Followers of my Twitter account will have previously been informed about my recent Orwell purchases from my local second hand book shop. Volumes 1-4 of The Collected Essays, Journalism and Letters have now been added to my bookshelves and it was with great relish this weekend that I started perusing the tanned, musty pages that evoke such pleasure in book collectors worldwide.
The opening essay, ‘Why I Write’, struck me as particularly fascinating. As I writer myself, why do I write? Orwell lists four reasons why he, and indeed anyone, would write and I thought it interesting to compare with my own.
The first of these he describes as ‘sheer egoism’ – the desire for fame, to be remembered and to get your own back on those who previously snubbed you – “It is humbug to pretend that this is not a motive, and a strong one”. Now, I’d like to think that my ego is very much in check, although I can’t deny that I would indeed love to produce some masterpiece that could be held up as an example of contemporary literature, as well as laying siege to those who have doubted me in the past. First blood to Orwell.
Point two is given as ‘aesthetic enthusiasm’ – “Perception of beauty in the external world, or, on the other hand, in words and their right arrangement”. On this point, I concur wholeheartedly. In A-Level History, I was accused by my lecturer (and rightly so) of using poetic and ‘flowery’ language to pad out the word count of a rather dull essay on Germany’s Weimar Republic. I remember it clearly – “This is a wonderfully written essay, beautifully worded; however, it tells me nothing about Weimar Germany.” The ensuing nine years have led to many more similar accusations from readers, employers and lecturers, all I haste to add, fully justified.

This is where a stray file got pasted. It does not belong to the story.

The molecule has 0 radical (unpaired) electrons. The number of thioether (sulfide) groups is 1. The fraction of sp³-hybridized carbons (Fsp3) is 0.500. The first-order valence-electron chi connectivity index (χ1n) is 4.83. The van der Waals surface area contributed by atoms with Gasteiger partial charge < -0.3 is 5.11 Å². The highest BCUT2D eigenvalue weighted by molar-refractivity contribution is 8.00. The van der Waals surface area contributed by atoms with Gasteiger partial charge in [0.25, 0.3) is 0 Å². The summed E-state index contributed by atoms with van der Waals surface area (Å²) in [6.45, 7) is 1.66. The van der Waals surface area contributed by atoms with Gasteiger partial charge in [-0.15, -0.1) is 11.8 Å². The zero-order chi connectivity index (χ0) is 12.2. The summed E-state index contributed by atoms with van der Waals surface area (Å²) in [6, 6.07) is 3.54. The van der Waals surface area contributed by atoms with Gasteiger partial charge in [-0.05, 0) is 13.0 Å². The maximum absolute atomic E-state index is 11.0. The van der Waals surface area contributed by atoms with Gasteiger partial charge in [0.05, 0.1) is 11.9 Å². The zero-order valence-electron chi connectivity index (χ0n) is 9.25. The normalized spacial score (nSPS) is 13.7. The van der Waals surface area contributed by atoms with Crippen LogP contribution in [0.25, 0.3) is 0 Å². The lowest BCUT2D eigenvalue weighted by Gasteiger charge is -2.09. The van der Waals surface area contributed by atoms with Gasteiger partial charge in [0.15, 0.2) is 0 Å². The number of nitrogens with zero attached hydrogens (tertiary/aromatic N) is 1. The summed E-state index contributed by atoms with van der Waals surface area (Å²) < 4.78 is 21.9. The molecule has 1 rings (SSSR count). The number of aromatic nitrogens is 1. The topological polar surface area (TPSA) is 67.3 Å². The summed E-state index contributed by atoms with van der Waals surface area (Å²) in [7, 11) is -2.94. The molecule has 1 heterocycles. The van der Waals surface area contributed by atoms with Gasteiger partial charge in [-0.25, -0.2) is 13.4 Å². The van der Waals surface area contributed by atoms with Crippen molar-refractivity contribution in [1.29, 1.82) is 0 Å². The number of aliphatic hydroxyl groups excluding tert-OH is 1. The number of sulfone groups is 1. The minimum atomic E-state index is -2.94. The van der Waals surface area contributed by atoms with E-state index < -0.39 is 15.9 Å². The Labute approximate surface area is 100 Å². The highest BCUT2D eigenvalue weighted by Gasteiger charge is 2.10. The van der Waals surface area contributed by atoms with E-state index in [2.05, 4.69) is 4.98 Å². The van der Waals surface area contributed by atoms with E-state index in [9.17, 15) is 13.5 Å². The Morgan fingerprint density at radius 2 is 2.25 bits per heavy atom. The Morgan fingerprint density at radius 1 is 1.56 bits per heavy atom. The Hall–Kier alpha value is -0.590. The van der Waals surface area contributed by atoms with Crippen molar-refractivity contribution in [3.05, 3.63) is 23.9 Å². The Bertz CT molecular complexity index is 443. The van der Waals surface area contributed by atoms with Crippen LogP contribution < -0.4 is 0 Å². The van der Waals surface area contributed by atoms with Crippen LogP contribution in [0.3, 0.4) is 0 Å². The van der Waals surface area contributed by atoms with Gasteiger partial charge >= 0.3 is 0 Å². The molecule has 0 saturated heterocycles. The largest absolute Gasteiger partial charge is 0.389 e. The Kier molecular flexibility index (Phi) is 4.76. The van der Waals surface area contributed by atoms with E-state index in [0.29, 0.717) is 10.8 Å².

Orwell lists the third point as ‘Historical Impulse’ – the desire to see things as they are, find out the true facts and store these for posterity. This point didn’t strike me as immediately applicable, but then why else would one blog about American Presidents, BBC advertising and current affairs that pique my interest? Perhaps on a subconscious level, I too am recording my personal history as I also flex my writing muscles.
The last point Orwell makes in his essay is ‘Political Purpose’. Whilst many will immediately evoke Orwell’s ‘1984’ and ‘Animal Farm’ as examples of political writing, he argues that there are underlying politics in every piece of writing, borne out of the society and upbringing of the writer who records it.
I must say, this again, is another valid point. From an inherently bitter view regarding the educational system and its resulting accumulated debt, to the writing I produced as a worker under the oppressive regime of retail dictatorship, my own personal politics play out on the page before me.
So it appears, regarding my own literary ramblings and fanciful writing, that he reasons I write, are indeed, the same cited by Orwell. Whilst every writer wants to believe that they are better than their peers and their reasons for writing are individual when perhaps they are not, I take heart from the fact that my reasons for writing share such prestigious company – now for the bestselling novel…